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DNR NEWS RELEASE: Reduce Salt Use This Winter Salt Pollution Impacts Fresh Water, Health And Infrastructure

Reduce Salt Use This Winter
Salt Pollution Impacts Fresh Water, Health And Infrastructure

MADISON, Wis. – The Wisconsin Department of Natural Resources (DNR) and Wisconsin Salt Wise invite the public to learn more about the impacts of road salt on our drinking water and freshwater ecosystems during Winter Salt Awareness Week, Jan. 22-26, 2024

Winter Salt Awareness Week will include a series of livestreams featuring speakers and topics focused on the actual cost of salt and how to be a freshwater advocate.

Speakers include Hillary Dugan (University of Wisconsin-Madison), Sawyer Bailey (Adirondack Action), Bill Hintz (University of Toledo), Bill Quackenbush (Ho-Chunk Nation), Jeremy Weso (Menominee Nation) and Laura Fey (Western Transportation Institute, Montana State University). 

Register in advance or watch afterward on the Wisconsin Salt Wise YouTube Channel.

The Impacts Of Too Much Salt

Although salt keeps Wisconsin roads safe during winter, using more salt than needed comes at a price. In Wisconsin and much of the U.S., chlorides from salt are infiltrating lakes, streams and groundwater. According to Wisconsin Salt Wise, one teaspoon of salt is all it takes to make five gallons of water toxic for freshwater organisms.

The DNR measures chloride levels in Wisconsin rivers over time, monitoring cumulative chloride loading results at 26 of the state’s largest river systems. Recent studies have shown a steep increase in chloride loads. In the early 2000s, the DNR measured about 600,000 tons of chlorides annually. By 2018, that number increased to nearly 800,000 tons per year. Fifty lakes and one stream in Wisconsin have been designated impaired by high salt concentrations.

“All of the 43 long-term trend water quality monitoring sites across Wisconsin are showing increases in chlorides,” said Shannon Haydin, DNR Storm Water Section Manager. “Chlorides persist in the environment forever and cause significant impacts to fish, aquatic life and human health. In Wisconsin, we see evidence of Fresh Water Salinization Syndrome, a condition where our freshwater becomes more like ocean water in terms of saltiness. Now is the time to make a change and reduce salt use when we can.”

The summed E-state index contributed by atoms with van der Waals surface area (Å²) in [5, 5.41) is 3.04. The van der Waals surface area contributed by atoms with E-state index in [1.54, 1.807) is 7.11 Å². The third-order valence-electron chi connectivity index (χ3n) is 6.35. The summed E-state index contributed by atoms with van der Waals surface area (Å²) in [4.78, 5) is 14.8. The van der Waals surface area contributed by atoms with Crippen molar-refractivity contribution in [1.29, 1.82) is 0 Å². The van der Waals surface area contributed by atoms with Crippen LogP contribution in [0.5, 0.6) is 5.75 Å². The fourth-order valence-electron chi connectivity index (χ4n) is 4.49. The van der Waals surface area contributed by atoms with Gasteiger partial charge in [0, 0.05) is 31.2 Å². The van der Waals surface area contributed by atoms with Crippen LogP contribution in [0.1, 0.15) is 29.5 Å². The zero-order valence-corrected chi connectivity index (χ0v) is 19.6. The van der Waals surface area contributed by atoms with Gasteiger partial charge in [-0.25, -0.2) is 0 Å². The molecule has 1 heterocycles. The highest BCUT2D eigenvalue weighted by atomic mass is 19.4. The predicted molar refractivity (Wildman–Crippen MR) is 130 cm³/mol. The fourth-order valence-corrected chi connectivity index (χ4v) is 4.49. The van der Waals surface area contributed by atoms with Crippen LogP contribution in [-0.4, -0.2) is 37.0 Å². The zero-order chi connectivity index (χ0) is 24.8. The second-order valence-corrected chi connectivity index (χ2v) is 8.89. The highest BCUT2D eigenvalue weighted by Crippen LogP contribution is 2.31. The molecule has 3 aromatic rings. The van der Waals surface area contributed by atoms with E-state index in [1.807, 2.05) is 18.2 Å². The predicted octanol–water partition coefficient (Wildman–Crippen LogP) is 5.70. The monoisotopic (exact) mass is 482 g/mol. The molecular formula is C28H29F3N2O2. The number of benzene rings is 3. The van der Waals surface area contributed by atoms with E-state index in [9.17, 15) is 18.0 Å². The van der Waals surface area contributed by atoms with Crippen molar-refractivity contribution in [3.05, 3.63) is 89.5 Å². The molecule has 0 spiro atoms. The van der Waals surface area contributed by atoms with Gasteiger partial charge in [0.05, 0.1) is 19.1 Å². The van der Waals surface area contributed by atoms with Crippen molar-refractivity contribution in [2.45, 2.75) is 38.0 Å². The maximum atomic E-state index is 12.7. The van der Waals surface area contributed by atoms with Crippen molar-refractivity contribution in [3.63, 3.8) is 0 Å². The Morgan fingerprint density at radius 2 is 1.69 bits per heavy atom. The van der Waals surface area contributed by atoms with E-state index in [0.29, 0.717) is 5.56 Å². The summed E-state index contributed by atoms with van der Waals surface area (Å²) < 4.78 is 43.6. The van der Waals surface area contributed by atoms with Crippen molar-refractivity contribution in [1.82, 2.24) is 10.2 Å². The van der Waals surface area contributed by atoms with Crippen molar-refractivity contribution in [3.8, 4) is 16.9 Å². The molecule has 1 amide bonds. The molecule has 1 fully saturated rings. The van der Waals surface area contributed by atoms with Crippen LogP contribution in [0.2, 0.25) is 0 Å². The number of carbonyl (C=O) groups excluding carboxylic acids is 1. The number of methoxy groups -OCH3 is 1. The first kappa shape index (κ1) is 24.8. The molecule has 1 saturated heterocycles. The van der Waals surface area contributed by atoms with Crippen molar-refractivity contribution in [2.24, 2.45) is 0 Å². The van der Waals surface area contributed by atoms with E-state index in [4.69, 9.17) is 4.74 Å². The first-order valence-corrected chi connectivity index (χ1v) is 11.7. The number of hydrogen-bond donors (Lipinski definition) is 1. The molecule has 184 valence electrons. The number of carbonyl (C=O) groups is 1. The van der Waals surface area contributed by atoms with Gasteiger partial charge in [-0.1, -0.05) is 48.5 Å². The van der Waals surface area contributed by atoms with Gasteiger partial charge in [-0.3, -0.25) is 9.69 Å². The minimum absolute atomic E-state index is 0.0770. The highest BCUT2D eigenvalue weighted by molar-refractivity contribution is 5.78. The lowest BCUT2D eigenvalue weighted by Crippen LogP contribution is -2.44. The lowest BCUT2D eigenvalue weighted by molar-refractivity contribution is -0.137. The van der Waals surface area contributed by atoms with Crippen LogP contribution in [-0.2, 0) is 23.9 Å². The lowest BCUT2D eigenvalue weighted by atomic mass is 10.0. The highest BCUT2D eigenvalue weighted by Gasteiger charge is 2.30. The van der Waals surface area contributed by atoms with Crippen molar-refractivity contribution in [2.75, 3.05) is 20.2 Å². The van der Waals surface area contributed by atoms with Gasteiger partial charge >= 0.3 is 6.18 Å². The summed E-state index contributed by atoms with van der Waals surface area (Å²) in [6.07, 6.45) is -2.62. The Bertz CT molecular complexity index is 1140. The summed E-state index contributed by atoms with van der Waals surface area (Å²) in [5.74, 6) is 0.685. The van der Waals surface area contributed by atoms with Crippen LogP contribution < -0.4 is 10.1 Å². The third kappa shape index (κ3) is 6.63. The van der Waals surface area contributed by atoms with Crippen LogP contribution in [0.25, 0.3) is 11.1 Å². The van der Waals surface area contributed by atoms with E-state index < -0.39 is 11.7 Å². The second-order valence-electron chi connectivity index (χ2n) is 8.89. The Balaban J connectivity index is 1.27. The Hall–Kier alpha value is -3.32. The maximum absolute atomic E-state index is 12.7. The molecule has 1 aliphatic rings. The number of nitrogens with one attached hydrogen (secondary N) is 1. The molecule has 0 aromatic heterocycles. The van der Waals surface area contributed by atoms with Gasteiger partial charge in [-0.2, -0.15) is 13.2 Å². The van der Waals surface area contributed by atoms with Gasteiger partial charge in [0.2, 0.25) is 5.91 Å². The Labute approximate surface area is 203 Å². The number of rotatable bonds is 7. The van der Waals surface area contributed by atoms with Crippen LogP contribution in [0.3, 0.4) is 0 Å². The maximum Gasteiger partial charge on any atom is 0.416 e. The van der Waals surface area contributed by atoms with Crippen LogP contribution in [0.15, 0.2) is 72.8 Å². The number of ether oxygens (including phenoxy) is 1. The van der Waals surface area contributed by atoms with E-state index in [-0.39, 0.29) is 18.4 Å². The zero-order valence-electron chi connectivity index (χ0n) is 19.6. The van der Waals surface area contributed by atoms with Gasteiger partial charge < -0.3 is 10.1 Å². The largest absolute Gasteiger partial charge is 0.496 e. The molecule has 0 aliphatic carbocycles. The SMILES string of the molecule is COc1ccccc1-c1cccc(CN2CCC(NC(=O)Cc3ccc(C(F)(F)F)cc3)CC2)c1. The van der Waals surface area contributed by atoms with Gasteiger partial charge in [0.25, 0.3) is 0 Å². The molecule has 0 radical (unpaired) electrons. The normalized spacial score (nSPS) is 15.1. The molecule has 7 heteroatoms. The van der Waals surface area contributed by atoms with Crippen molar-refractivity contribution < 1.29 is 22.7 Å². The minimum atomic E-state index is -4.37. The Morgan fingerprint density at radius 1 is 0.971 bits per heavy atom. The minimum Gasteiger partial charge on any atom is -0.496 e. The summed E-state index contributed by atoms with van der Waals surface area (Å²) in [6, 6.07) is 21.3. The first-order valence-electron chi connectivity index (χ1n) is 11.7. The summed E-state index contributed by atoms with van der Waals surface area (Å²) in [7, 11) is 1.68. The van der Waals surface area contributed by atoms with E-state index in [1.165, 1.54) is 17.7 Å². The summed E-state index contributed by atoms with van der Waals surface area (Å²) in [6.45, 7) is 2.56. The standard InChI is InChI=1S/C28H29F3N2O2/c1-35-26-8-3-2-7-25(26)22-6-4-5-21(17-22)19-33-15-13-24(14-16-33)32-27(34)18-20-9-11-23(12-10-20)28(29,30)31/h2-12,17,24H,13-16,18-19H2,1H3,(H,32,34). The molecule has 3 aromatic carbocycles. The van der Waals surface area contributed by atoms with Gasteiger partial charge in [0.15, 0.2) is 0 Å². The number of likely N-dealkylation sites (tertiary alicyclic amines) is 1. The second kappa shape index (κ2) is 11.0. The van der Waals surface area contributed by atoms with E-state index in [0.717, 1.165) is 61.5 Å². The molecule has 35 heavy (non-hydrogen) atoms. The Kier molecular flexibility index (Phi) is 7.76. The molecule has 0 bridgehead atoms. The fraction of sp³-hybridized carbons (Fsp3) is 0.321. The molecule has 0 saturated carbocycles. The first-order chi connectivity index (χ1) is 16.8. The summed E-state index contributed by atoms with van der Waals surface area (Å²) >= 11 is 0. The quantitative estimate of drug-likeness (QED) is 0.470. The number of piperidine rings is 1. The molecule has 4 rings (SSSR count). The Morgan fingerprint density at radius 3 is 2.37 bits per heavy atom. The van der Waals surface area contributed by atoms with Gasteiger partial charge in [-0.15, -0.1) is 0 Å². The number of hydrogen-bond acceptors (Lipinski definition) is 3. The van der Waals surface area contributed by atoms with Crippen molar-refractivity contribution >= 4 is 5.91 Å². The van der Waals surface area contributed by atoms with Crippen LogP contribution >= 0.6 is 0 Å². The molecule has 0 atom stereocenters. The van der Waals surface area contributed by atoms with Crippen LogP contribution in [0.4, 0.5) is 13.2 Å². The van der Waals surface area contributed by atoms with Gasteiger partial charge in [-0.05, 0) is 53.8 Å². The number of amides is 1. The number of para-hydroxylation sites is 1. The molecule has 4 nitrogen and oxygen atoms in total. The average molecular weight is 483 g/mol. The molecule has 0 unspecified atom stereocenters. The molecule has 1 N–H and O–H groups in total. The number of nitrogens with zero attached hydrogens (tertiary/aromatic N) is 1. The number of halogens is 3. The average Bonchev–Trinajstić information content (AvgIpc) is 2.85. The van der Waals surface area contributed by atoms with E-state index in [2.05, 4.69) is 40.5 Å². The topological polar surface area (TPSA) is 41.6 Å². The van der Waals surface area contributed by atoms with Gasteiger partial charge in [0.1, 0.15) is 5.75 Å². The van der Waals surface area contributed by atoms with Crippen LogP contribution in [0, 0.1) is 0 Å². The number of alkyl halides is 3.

These increased chloride loads are partly due to road salting, but chlorides also enter Wisconsin waters because of water softeners and fertilizers. Find out if your softener is salt-wise with this diagnostic tool.

Increased chloride levels, including environmental and economic effects, significantly impact our daily lives. Nationwide, winter salt causes $5 billion in damage to infrastructure each year, causing corrosion on bridges, roads and other infrastructure. Road salt can also impact pets by causing irritated paws or other health concerns if ingested.

Salt Tips For Wisconsin Residents

Reducing salt use is critical to decreasing chloride loads. Follow these steps to right-size your salt use:

  • Shovel: Clear walkways and other areas before the snow turns to ice. The more snow removed manually, the less salt you will need and the more effective it will be.
  • Scatter: When using salt, scatter it so there is space between the grains. A 12-ounce coffee mug of salt is enough to treat an entire 20-foot driveway or 10 sidewalk squares. If you see oversalting, follow these simple steps to help educate others about salt.
  • Switch: Salt won’t work when pavement temperatures drop below 15 degrees. Switch to sand for traction or a different ice melter that works at lower temperatures.

Statewide Reduction Efforts

The DNR works to reduce chlorides at the source through permitting programs for municipalities and industries. These measures include tuning or replacing water softeners, identifying significant chloride contributors and finding reductions, process efficiencies or improvements by instituting sewer use ordinances.

Additionally, the Wisconsin Department of Transportation works with Wisconsin counties to reduce road salt application using brine and pre-wetting road surfaces, significantly reducing salt use.

For more information on the DNR’s efforts to monitor chlorides and reduce their effects, visit the DNR’s Salt and Storm Water website